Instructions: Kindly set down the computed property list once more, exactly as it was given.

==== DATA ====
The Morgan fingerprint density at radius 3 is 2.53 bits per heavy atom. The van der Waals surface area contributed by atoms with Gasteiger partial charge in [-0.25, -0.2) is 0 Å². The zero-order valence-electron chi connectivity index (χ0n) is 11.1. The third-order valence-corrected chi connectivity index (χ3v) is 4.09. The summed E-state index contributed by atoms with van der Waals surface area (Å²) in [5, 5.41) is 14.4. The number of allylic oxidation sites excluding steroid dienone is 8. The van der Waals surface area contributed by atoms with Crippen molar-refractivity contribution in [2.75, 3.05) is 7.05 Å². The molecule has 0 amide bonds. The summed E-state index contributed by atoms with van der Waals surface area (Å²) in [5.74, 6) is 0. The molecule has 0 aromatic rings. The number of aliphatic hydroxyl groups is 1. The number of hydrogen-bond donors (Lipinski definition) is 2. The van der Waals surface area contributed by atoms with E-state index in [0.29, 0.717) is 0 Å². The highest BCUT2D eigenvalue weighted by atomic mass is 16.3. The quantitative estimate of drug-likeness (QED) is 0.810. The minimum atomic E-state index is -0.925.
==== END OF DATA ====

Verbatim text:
The Morgan fingerprint density at radius 3 is 2.53 bits per heavy atom. The van der Waals surface area contributed by atoms with Gasteiger partial charge in [-0.25, -0.2) is 0 Å². The zero-order valence-electron chi connectivity index (χ0n) is 11.1. The third-order valence-corrected chi connectivity index (χ3v) is 4.09. The summed E-state index contributed by atoms with van der Waals surface area (Å²) in [5, 5.41) is 14.4. The number of allylic oxidation sites excluding steroid dienone is 8. The van der Waals surface area contributed by atoms with Crippen molar-refractivity contribution in [2.75, 3.05) is 7.05 Å². The molecule has 0 amide bonds. The summed E-state index contributed by atoms with van der Waals surface area (Å²) in [5.74, 6) is 0. The molecule has 0 aromatic rings. The number of aliphatic hydroxyl groups is 1. The number of hydrogen-bond donors (Lipinski definition) is 2. The van der Waals surface area contributed by atoms with E-state index in [0.29, 0.717) is 0 Å². The highest BCUT2D eigenvalue weighted by atomic mass is 16.3. The quantitative estimate of drug-likeness (QED) is 0.810. The minimum atomic E-state index is -0.925.